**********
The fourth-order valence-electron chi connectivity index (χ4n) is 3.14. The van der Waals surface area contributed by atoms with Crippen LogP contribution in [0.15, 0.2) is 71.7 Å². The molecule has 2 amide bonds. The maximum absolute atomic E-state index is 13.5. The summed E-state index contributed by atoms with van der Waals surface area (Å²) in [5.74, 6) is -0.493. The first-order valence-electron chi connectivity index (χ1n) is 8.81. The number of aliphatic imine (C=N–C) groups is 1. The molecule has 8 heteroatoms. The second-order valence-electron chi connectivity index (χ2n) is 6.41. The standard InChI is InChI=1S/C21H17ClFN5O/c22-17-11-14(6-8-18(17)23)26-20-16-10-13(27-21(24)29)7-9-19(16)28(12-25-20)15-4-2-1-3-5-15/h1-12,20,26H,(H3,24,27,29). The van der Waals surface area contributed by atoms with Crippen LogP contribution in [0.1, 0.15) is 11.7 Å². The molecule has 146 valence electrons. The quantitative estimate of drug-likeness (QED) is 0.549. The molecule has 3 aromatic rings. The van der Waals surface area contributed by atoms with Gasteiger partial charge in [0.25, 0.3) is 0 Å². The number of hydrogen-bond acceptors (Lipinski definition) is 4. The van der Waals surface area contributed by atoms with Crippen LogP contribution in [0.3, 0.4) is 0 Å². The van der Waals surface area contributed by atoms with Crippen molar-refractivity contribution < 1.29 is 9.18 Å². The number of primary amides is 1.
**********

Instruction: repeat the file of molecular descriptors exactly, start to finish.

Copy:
The fourth-order valence-electron chi connectivity index (χ4n) is 3.14. The van der Waals surface area contributed by atoms with Crippen LogP contribution in [0.15, 0.2) is 71.7 Å². The molecule has 2 amide bonds. The maximum absolute atomic E-state index is 13.5. The summed E-state index contributed by atoms with van der Waals surface area (Å²) in [5.74, 6) is -0.493. The first-order valence-electron chi connectivity index (χ1n) is 8.81. The number of aliphatic imine (C=N–C) groups is 1. The molecule has 8 heteroatoms. The second-order valence-electron chi connectivity index (χ2n) is 6.41. The standard InChI is InChI=1S/C21H17ClFN5O/c22-17-11-14(6-8-18(17)23)26-20-16-10-13(27-21(24)29)7-9-19(16)28(12-25-20)15-4-2-1-3-5-15/h1-12,20,26H,(H3,24,27,29). The van der Waals surface area contributed by atoms with Crippen LogP contribution in [0.1, 0.15) is 11.7 Å². The molecule has 146 valence electrons. The quantitative estimate of drug-likeness (QED) is 0.549. The molecule has 3 aromatic rings. The van der Waals surface area contributed by atoms with Gasteiger partial charge in [0.25, 0.3) is 0 Å². The number of hydrogen-bond acceptors (Lipinski definition) is 4. The van der Waals surface area contributed by atoms with Crippen LogP contribution in [0.3, 0.4) is 0 Å². The van der Waals surface area contributed by atoms with Crippen molar-refractivity contribution < 1.29 is 9.18 Å². The number of primary amides is 1.